First let me give you a short background to the song.
In the late 1960s Western countries weren’t the only ones protesting. There was strong resistance to the Vietnam War in Japan also. A lot of American folk musicians travelled to Japan including Joan Baez, Pete Seeger and Harry Belafonte. Japan experienced its own golden age of American folk influenced music, with its own distinct flavour. Dylan’s music was huge, but he didn’t get to the country until 1978, when he played the famous budokan hall with a capacity of 10,000 people and sold it out for a record breaking (for foreign artists) eight nights.
One of the central native folk musicians was Wataru Takada. I first heard Wataru when I went to see him play live in Kyoto in 2004, shortly before his death in 2005. He left a big impression, not least by falling asleep half way through his set – which was not uncommon in his later years. Although he was only 56 when he passed away, he looked like a man who’s life had not left him much fuel in the tank.
Born in gifu, mother died at 8, father took him to Tokyo without a plan, they lived in a series of unstable situations, including charity housing. His father died by the time he was in middle school.
He was introduced to American folk music in the mid 60s and was soon so devoted to the music that he had his English teacher write a letter to Pete Seeger saying he wanted to learn from him. A reply from Pete came a couple of months later giving him some word of general encouragement:
Dear Wataru Takada：
Thank youfor your long letters ー I’m sorry that my answer must be so brief.
1) You can learn most from me by my writings in Sing Out magazine, and other Oak Publicaitions ー song book, etc, and from my recordings.
2) But you can learn more from you own neighbors and friends and from your own successes and failures in your activities.
3) When you learn English, I would be glad to hear from you again.
4) Meanwhile, learn to make such good music that people will ask to hear you again and again.
Best of luck
PS – I’m sorry that I cannot write in Japanese.
When Pete toured to Japan a year later, he gave the young Wataru Takada a front row ticket to his show.
In 1968 he took part in the Kansai Folk Camp in Kyoto, and he moved there the next year to be part of what had become the main folk movement in Japan. He became a central part of the scene along with figures such as Tomoya Takaishi and Nobuyasu Okabayashi. He later returned to Tokyo and again became a major force in the folk scene that would come to be known as Kichijyoji-ha Folk 吉祥寺派フォーク.
Origins of the song
The song 自衛隊に入ろう Jieitai Ni Hairo is based on a song written by Malvina Reynolds and Pete Seeger:
I want to go to Andorra, Andorra, Andorra,
I want to go to Andorra, it’s a place I adore,
They spent four dollars and ninety cents
On armaments and their defense,
Did you ever hear of such confidence?
Andorra, hip hurrah!
Here’s the song as sung by Pete Seeger.
Malvina Reynolds is probably most well known for this her song Little House. Check out this documentary about this amazing woman and songwriter here.
Wataru took the basic chord structure and melody and made a satirical song about joining the self defence force, using the force’s own sales slogans. It’s pretty clear that the song is sarcastic, but apparently he got called up not long after first performing the song by the Japanese self defence force to ask if they could use the song. Clearly, they hadn’t gotten the joke. Later the song was considered for official banning by the Japanese government. It was never officially banned, because they felt it would never be popular anyway, but the song has long been “unofficially” banned by official media for all intents and purposes.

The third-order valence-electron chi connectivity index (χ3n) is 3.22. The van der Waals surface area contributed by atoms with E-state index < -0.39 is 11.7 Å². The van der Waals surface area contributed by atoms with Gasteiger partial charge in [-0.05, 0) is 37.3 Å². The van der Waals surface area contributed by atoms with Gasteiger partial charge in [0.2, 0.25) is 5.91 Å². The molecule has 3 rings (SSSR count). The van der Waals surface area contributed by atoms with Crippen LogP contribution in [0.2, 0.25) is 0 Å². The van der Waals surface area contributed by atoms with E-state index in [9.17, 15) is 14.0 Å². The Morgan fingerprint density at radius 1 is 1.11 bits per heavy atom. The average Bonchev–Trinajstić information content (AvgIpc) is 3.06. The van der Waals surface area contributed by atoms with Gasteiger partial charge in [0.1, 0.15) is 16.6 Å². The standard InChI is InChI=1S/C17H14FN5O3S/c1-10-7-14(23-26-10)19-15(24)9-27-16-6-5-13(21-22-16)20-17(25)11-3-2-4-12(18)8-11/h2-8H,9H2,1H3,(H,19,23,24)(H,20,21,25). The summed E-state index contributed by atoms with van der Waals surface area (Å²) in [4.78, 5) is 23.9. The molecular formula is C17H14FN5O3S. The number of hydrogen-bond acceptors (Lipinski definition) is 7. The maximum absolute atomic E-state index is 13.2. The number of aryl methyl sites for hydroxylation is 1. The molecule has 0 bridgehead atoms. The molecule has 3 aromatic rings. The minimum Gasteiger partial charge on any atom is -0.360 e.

Takada stopped performing the song not long into his career. He has said that performing songs about everyday experience is a more potent form of anti war protest. But the song continues to live on and has been adapted for modern protests such as the anti-nuclear protests in Japan where it the song became “Why don’t you join Tokyo Electricity”:
自衛隊に入ろう 入ろう 入ろう
手とり 足とり おしえます
Hello my friends, are there any there amongst you
Who want to join the army, who want to learn to shoot
If there’s any there amongst you who want to make a name
Well the army is recruiting, come and join today
Why don’t you join the army
The army’s where it’s at
For all of you men’s men
The army is your best bet
Why don’t you join the army
And fall with the blossom
If there’s any there amongst you, who want to be a sportsman
Just say yes sir, and I’ll say now you’re really talking
We’ve got the spears, and yes we’ve got the guns
But really it’s your body, that makes the best weapon
If there any there amongst you
Who take an interest in
Guns and tanks and aeroplanes
Well well, well then
The armys always right here waiting
From the top down to the bottom, well teach you everything
To keep the peace, protect the people of Japan
We need the guns and rockets, we need the boys, we need the men
Mr America he needs a helping hand
To get the baddies there in Russia and beat the China Man
The armys on the lookout
For new personal
Age and education
Can both go straight to hell
The only qualifications that you’re going to need
Are a will to fight for fatherland and an appetite for beans
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A translation into English of the opening theme song from Midnight Diner Tokyo Stories (Shinya Shokudo) soundtrack, Omoide, by Tsunekichi Suzuki. I give a background on the songwriter, translate the lyrics, present the song in Japanese and English, and give a commentary on the translation.
But first thing’s first…
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Who is behind this site?
I’m Peter Joseph Head. I lived in Japan for four years as a student at Kyoto City University of the Arts and on working holiday. I have toured the country six times playing music and speak Japanese (JLPT N1).